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Sources – Rural-urban linkages

Urban Agriculture: Findings from four city case studies

The World Bank, July 2013, Urban Development Series, No.18, Urban Development & Resilience Unit, The World Bank, Washington, DC.

Urban agriculture offers multiple benefits to cities and their residents. From an economic angle, urban agriculture provides employment opportunities, supplements household income, and generates monetary savings. It particularly enables the urban poor to better withstand rises in food and fuel prices. From a social point of view, urban agriculture can provide a sense of community, improve the lives of women and youth, and promote rural-urban linkages. The production and consumption of food enables improved nutrition for children. Urban agriculture contributes to the environment by providing ways to reuse wastewater and organic solid waste, reduce use of fertilizers and pesticides, and make cities more resilient to climate change.

The Urban Development and Resilience Unit of the World Bank is pleased to present this report showcasing four cities where urban agriculture is present. It provides an in-depth view of the impacts of urban agriculture on income and expenditure, food security and nutrition, and social impacts. It also provides an overview of the benefits of introducing and encouraging agricultural practices in urban areas to build cities that are green, inclusive, and sustainable.

Ecocultures: Blueprints for Sustainable Communities

Steffen Böhm, Zareen Pervez Bharucha, Jules Pretty (Eds), 2015, Routledge, 296 pages, Paperback: $59.95 ISBN: 978-0-415-81285-6

The world faces a ‘perfect storm’ of social and ecological stresses, including climate change, habitat loss, resource degradation and social, economic and cultural change. In order to cope with these, communities are struggling to transition to sustainable ways of living that improve well-being and increase resilience. This book demonstrates how communities in both developed and developing countries are already taking action to maintain or build resilient and sustainable lifestyles. These communities, here designated as ‘Ecocultures’, are exemplars of the art and science of sustainable living. Though they form a diverse group, they organise themselves around several common organising principles including an ethic of care for nature, a respect for community, high ecological knowledge, and a desire to maintain and improve personal and social wellbeing.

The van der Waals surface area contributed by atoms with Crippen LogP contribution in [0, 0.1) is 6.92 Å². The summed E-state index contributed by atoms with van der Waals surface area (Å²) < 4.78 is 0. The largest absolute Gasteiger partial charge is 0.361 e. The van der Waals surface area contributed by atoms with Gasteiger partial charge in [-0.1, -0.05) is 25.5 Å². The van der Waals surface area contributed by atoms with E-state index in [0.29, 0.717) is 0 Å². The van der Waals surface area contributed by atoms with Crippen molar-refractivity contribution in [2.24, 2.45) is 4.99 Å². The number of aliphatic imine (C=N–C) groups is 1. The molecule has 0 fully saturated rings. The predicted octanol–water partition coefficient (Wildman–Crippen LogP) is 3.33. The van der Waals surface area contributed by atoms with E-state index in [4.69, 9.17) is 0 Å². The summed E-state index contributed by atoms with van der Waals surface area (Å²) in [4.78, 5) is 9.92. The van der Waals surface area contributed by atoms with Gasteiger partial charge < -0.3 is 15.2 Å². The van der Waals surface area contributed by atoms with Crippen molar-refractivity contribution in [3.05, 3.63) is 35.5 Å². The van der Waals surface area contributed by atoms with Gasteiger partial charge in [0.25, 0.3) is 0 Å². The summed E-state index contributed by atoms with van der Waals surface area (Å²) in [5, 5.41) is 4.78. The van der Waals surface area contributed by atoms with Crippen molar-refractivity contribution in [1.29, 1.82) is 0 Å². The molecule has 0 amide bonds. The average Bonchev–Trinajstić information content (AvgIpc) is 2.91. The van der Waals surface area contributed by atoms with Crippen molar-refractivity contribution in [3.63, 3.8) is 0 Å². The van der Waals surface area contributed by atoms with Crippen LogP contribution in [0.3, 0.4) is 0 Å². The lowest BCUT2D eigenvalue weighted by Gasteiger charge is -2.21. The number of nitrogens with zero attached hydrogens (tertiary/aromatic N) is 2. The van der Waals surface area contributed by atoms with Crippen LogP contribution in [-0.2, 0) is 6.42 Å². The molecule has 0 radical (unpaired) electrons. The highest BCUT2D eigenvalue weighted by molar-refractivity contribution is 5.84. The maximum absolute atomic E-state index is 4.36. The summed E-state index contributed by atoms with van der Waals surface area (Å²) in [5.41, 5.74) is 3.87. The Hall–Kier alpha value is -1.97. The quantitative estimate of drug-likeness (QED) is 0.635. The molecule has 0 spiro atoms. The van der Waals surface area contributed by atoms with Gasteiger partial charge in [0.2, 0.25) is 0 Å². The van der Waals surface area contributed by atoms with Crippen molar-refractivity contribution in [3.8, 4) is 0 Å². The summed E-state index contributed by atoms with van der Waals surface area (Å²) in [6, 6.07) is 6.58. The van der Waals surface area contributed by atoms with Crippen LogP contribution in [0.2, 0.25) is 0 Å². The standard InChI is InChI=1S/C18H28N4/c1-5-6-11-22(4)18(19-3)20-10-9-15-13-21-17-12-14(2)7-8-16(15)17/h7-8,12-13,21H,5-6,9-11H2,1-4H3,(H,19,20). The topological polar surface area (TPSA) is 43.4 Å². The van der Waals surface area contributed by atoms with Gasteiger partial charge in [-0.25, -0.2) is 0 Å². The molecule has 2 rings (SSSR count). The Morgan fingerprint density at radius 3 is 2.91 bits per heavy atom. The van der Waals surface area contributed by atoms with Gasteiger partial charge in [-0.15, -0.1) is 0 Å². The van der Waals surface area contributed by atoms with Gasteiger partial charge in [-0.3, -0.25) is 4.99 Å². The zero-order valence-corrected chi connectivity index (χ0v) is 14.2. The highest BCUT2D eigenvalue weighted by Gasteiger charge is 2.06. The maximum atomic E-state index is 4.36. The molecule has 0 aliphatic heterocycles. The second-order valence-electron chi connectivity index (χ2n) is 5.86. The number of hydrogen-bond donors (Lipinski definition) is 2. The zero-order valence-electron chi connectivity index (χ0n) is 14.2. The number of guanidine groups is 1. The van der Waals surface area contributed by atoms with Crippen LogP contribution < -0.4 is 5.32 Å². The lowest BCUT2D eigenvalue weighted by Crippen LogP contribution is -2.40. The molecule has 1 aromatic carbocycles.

Case studies from both developed and developing countries including Australia, Brazil, Finland, Greenland, India, Indonesia, South Africa, UK and USA, show how, based on these principles, communities have been able to increase social, ecological and personal wellbeing and resilience. Overall, the volume describes how ecocultures can provide the global community with important lessons for a wider transition to sustainability and will show how we can redefine our personal and collective futures around these principles.

Sustainable Futures: Imperatives for managing the social agenda

Bhaskar Chatterji, 2012, Chennai, Notion Press, 383 p., ISBN: 978-93-82447-00-9.

The publication is well structured with short chapters to sustain interest. The publication presents lucidly and simply, the ‘concepts’ of CSR, their genesis, meaning and social relevance – backed by ‘practices’ illustrated through rich diversity of cases.

Importantly, the publication objectively highlights development perspectives with empathy and factual detail. It links these perspectives with relevant features of complex international treaties, agreements. It shows how governments, corporates and civil society organizations can synergize their efforts to build a whole new paradigm of development that is sustainable, humanistic and inclusive. With clarity of purpose, backed by research and ‘Further reading’ sections, can serve as a good resource for those trying to understand CSR and its relevance for a sustainable future.